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  1. Cultural Group Selection Plays an Essential Role in Explaining Human Cooperation: A Sketch of the Evidence.Peter Richerson, Ryan Baldini, Adrian V. Bell, Kathryn Demps, Karl Frost, Vicken Hillis, Sarah Mathew, Emily K. Newton, Nicole Naar, Lesley Newson, Cody Ross, Paul E. Smaldino, Timothy M. Waring & Matthew Zefferman - 2016 - Behavioral and Brain Sciences 39:1-71.
    Human cooperation is highly unusual. We live in large groups composed mostly of non-relatives. Evolutionists have proposed a number of explanations for this pattern, including cultural group selection and extensions of more general processes such as reciprocity, kin selection, and multi-level selection acting on genes. Evolutionary processes are consilient; they affect several different empirical domains, such as patterns of behavior and the proximal drivers of that behavior. In this target article, we sketch the evidence from five domains that bear on (...)
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  • The Sketch is Blank: No Evidence for an Explanatory Role for Cultural Group Selection.Max M. Krasnow & Andrew W. Delton - 2016 - Behavioral and Brain Sciences 39.
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  • Strong Reciprocity, Human Cooperation, and the Enforcement of Social Norms.Ernst Fehr, Urs Fischbacher & Simon Gächter - 2002 - Human Nature 13 (1):1-25.
    This paper provides strong evidence challenging the self-interest assumption that dominates the behavioral sciences and much evolutionary thinking. The evidence indicates that many people have a tendency to voluntarily cooperate, if treated fairly, and to punish noncooperators. We call this behavioral propensity “strong reciprocity” and show empirically that it can lead to almost universal cooperation in circumstances in which purely self-interested behavior would cause a complete breakdown of cooperation. In addition, we show that people are willing to punish those who (...)
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  • The Evolution of Cooperation.Robert M. Axelrod - 1984 - Basic Books.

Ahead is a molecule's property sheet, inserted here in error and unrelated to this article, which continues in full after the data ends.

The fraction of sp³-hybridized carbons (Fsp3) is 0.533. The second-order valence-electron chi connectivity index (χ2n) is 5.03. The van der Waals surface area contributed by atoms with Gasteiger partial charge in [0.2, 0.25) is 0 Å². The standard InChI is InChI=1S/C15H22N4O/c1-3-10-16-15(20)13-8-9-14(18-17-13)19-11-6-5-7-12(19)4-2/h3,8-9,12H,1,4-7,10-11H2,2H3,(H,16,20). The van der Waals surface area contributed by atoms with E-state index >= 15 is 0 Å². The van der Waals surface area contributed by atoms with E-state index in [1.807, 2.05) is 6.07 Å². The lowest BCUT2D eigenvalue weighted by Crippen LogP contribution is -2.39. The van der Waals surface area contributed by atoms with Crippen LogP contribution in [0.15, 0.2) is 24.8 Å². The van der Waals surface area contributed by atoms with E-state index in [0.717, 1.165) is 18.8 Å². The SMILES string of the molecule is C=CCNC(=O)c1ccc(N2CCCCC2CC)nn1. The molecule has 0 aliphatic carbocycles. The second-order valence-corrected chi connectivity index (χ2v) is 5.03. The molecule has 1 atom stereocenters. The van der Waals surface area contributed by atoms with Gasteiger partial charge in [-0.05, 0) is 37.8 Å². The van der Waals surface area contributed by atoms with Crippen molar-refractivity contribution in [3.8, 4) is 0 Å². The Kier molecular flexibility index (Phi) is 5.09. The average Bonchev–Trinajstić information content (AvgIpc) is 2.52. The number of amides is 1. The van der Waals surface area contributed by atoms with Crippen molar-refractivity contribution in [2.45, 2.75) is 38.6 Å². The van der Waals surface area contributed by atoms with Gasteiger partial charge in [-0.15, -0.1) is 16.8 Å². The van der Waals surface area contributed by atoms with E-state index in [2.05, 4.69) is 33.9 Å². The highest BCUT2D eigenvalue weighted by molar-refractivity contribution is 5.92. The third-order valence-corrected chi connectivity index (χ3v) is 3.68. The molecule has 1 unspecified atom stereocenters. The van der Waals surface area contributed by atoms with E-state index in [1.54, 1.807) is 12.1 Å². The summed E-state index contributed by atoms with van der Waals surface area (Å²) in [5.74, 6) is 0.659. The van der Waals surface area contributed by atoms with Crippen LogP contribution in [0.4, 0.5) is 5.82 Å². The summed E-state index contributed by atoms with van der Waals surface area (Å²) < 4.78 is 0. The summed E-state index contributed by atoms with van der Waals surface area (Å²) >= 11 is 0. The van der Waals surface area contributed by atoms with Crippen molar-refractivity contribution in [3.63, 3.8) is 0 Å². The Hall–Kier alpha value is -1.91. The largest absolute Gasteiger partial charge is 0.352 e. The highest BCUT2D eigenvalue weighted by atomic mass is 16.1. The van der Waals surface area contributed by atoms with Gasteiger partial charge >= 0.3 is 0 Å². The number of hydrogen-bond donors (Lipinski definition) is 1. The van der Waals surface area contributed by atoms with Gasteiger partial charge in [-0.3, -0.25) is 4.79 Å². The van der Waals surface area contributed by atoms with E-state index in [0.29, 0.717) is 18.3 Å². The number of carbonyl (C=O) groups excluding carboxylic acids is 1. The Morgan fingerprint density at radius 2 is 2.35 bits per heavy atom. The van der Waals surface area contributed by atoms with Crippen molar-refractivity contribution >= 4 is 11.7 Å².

The 'Evolution of Cooperation' addresses a simple yet age-old question; If living things evolve through competition, how can cooperation ever emerge? Despite the abundant evidence of cooperation all around us, there existed no purely naturalistic answer to this question until 1979, when Robert Axelrod famously ran a computer tournament featuring a standard game-theory exercise called The Prisoner's Dilemma. To everyone's surprise, the program that won the tournament, named Tit for Tat, was not only the simplest but the most "cooperative" entrant. (...)
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  • Handbook of Evolutionary Psychology.David M. Buss (ed.) - 2005 - Wiley.
    TABLE OF CONTENTS Foreword xi Steven Pinker Acknowledgments xvii Contributors xix Introduction: The Emergence of Evolutionary Psychology xxiii David M. Buss PART I FOUNDATIONS OF EVOLUTIONARY PSYCHOLOGY David M. Buss 1 Conceptual Foundations of Evolutionary Psychology 5 John Tooby and Leda Cosmides 2 Life History Theory and Evolutionary Psychology 68 Hillard S. Kaplan and Steven W. Gangestad 3 Domain Specificity and Intuitive Ontology 96 Pascal Boyer and H. Clark Barrett 4 Methods of Evolutionary Sciences 119 Jeffry A. Simpson and Lorne (...)
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  • The Strategy of Conflict: With a New Preface by the Author.Thomas C. Schelling - 1960 - Harvard University Press.
    Analyzes the nature of international disagreements and conflict resolution in terms of game theory and non-zero-sum games.
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  • The Adapted Mind: Evolutionary Psychology and the Generation of Culture.Jerome H. Barkow, Leda Cosmides & John Tooby - 1992 - Oxford University Press.
    Second, this collection of cognitive programs evolved in the Pleistocene to solve the adaptive problems regularly faced by our hunter-gatherer ancestors-...
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  • The Righteous Mind: Why Good People Are Divided by Politics and Religion.Jonathan Haidt - 2012
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  • The Evolution of Reciprocal Altruism.Robert L. Trivers - 1971 - Quarterly Review of Biology 46 (1):35-57.
    A model is presented to account for the natural selection of what is termed reciprocally altruistic behavior. The model shows how selection can operate -against the cheater (non-reciprocator) in the system. Three instances of altruistic behavior are discussed, the evolution of which the model can explain: (1) behavior involved in cleaning symbioses; (2) warning cries in birds: and (3) human reciprocal altruism. Regarding human reciprocal altruism, it is shown that the details of the psychological system that regulates this altruism can (...)
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  • Neurocognitive Adaptations Designed for Social Exchange.Leda Cosmides & John Tooby - 2005 - In D. M. Buss (ed.), Handbook of Evolutionary Psychology. Wiley. pp. 584-627.
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  • Recognition Systems.P. Sherman, H. Reeve & D. Pfennig - 1997 - In J. Krebs & N. Davies (eds.), Behavioural Ecology, 4th Edition. Oxford: Blackwell Science. pp. 69-96.
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